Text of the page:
Labeling on children’s products would hurt business

Chilldren at play with assorted toys. (Photo: Iakov Filimonov, Shutterstock)

Californians are inundated with consumer labels. Some of these labels communicate valuable information, others do not. The sheer number of required labels almost guarantees that most of us will be overwhelmed by the fine print and the labels never read.

This week, California policymakers are considering a bill (SB 763) that would add yet another label – this time to children’s products. If enacted, this legislation will unnecessarily require a manufacturer of juvenile products to indicate whether or not a product contains added flame retardant chemicals by including a specified statement on a product label.

Adding an unnecessary cost to manufacturers and consumers may slow down the recovery and harm the state’s economy.

On the surface, the bill may appear to be a sensible approach to informing consumers about the products they are purchasing. Why not provide information to shoppers to help them make choices?

The problem is that this bill would require all manufacturers of children’s products, regardless of whether they use flame retardants in their products or not, to add labels that will provide little, if any, information to help consumers make informed decisions.

At the same time, new labeling requirements would put an undue burden on California businesses. Adding labels could cost over a million dollars a year for manufacturers—a price that will certainly be passed on to consumers, even though there is no benefit at all from the information.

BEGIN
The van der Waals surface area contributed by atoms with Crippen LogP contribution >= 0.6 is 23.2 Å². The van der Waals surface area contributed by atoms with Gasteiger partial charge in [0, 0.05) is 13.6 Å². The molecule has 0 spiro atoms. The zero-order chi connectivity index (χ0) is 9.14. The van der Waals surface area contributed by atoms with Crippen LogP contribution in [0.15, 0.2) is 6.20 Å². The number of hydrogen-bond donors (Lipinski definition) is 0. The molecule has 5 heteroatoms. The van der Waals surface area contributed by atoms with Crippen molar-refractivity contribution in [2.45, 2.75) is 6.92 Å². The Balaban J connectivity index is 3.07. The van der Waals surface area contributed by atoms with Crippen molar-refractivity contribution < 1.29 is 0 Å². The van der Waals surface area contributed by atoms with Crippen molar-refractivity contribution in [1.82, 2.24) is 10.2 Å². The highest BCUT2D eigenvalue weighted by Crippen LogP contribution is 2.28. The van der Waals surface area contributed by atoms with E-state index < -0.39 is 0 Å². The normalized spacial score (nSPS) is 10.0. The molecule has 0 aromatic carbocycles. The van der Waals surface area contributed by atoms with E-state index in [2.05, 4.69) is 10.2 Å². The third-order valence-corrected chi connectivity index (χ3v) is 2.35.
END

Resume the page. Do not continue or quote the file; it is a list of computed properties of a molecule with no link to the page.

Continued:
California’s economy is, after many years, finally getting stronger. Adding an unnecessary cost to manufacturers and consumers may slow down the recovery and harm the state’s economy.

The juvenile products industry is one of the most heavily regulated industries in the country. Chemical use is highly regulated under the Federal Hazardous Substances Act (FHSA), which protects children from acute and chronic hazardous exposure to chemicals from children’s products. Additionally, the Consumer Product Safety Act (CPSA) and the Consumer Product Safety Improvement Act (CPSIA) require juvenile products to meet hundreds of additional rules and regulations.

When it comes to children’s products, safety is paramount and the highest priority for our manufactures. SB 763 does not add any additional level of protection on top of what already exists. Children’s products are already among the most regulated products in the country—and rightly so.

Given all of the taxpayer money that goes into funding regulatory agencies, consumers should already feel confident about the products they purchase. Our members strive to work collaboratively with both federal and state legislators and regulators to advance product safety. Regulations and legislation play an important and vital role in ensuring that only the safest products make it to market, and JPMA will continue to support and advocate for regulation that is meaningful and beneficial to consumers.

As a soon-to-be father, I understand and appreciate the concerns of those supporting this legislation. Unfortunately, labeling for the sake of labeling is not the answer. When it comes to safety we should all be on the same page, and unfortunately this legislation sadly misses the mark. Let’s tell lawmakers in Sacramento to vote against laws that do not advance safety, confuse consumers and hamper economic growth.

Ed’s Note: Mark Fellin is director of regulatory and legislative affairs at the Juvenile Product Manufacturers Association. The association has 50 member companies in the state of California.

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